Rules of the Road

There are traffic lights in Shanghai, and there are road lanes too. But one wonders why they even need it when no one follows them. The cars and bicycles do not stop for the red, and the people never care to wait for the green. There is a certain madness and chaos that goes on everyday on the roads of Shanghai, one that is different from New York, but I have yet to witness an accident. And so life goes on within this chaos, and the individual survives in a self-reliant way; it is Darwinism being played out on an everyday basis, and only the strong prevail.

Allow me to elaborate a little more. When one tries to cross a junction, and does so when the light is green, he will realize that the cars and bicycles continue to pass through, and in an unmerciful and obstinate way. Likewise, the pedestrains cross during the red light too, disregarding the traffic but only caring for their destination and their safety. As such, the people are really good at avoiding cars and crossing the road spontaneously whenever they see a chance, and the cars are also excellent at swerving through crowds of people and not causing any accidents. But one has to be forceful and aggressive in order to move forward on the road, because if you give way to others, no one will give way to you. I was once stuck at a zebra crossing for half an hour because none of the cars would stop for me, and i should have known since they don’t even stop for the red light.  

This same principle is also observed in subway stations, especially in the morning and the weekends, when swarms of people rush into trains and into the bottleneck of escalators. If you’re not pushing your way through, you will never get into the train or get on the escalator, and people will just cut in front of you with no mercy. People in Shanghai walk really fast, and they charge through crowds; sometimes one thinks that the subway station is a good place for soccer or basketball dribbling practice because you have to learn to meander and cut through the gaps in order to proceed forward. It is again the same for hailing cabs, where people will cut the line or steal your cabs even if you came before them. Such is the way of life here, where everyone fends for himself, watches his own back, and somehow it works out.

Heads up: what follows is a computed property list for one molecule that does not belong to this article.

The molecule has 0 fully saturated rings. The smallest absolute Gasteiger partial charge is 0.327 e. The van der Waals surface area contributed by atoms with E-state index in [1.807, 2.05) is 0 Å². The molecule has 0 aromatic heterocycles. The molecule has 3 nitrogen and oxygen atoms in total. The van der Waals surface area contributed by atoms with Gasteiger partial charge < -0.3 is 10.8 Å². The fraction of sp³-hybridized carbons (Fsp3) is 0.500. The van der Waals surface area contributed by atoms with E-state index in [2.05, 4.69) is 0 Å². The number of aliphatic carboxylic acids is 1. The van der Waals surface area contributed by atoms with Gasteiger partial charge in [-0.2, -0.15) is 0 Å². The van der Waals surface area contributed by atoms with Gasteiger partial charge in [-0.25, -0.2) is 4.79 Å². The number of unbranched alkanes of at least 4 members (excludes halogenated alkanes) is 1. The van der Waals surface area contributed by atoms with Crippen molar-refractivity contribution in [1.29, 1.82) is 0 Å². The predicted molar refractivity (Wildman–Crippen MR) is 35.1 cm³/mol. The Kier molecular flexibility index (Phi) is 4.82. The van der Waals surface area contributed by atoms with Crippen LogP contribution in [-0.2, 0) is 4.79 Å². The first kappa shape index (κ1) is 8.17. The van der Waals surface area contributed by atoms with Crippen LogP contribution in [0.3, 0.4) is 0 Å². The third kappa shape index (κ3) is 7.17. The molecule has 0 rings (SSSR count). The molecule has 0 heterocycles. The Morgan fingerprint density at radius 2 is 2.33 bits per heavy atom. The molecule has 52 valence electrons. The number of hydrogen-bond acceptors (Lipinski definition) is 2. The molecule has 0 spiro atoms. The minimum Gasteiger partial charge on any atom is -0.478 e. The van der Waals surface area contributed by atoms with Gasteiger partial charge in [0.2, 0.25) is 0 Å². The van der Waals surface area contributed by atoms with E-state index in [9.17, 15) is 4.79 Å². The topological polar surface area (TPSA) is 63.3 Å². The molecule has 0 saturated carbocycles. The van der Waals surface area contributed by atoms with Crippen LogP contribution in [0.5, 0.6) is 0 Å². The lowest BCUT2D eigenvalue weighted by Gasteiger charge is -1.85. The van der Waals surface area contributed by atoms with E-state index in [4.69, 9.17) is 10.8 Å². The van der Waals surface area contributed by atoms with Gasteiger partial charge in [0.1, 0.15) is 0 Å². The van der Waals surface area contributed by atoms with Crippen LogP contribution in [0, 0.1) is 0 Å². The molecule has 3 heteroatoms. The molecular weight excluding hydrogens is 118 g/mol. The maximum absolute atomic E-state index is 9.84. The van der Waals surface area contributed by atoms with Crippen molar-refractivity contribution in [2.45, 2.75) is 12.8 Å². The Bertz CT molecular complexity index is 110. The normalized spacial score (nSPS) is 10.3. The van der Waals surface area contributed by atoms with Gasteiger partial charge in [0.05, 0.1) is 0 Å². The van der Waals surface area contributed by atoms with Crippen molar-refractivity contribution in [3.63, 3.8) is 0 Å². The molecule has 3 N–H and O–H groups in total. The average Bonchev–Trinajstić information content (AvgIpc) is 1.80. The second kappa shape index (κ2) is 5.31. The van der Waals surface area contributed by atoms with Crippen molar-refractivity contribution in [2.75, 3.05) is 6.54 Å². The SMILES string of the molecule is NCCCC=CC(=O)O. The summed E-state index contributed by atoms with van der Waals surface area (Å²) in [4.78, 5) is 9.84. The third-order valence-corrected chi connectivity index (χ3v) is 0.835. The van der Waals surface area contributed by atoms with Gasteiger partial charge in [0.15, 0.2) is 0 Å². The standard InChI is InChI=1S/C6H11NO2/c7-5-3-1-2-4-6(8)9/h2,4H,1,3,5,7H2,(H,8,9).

But there is also a certain sense of selfishness that comes out of this, a self-preservation attitude that only cares about saving one’s own skin without care for others. It’s sort of a mentality that arises from a lack of resources, where if only 3 people out of 10 people are getting something, then I will make sure that I am one of the 3, and too bad for the other 7. Should people step back and try to access the situation from a larger perspective and say, hey we should worry about the other 7 too, and take care of those around us? I wonder. But perhaps China has always been a place where there is not enough of anything, and too much people, thus giving birth to this sort of self-centered attitude.

No wonder Chinese people rejected Han Fei Tse’s teachings of law and restrictions. No wonder Chinese people never liked rules and regulations. They hate being boxed in, hate having lines drawn. Whatever boundary that you might have, the Chinese have found a way to break it regardless, or go around it. It’s ironic when people say the Chinese lack creativity, because I think they actually have a capacity to overcome anything with their strong sense of survival and disregard for boundaries. And yet because the Chinese civilization is so stubborn and formidable, their government has always tried to tame them with standards, from the time of Qin Shihuang to the present of the Communist government. But try as they might, they have never fully controlled or contained this wilful spirit. And things will change even more now, with the introduction of the internet, as divisions are collapsed and new networks are formed, which is resulting in the loss of media control by the government.

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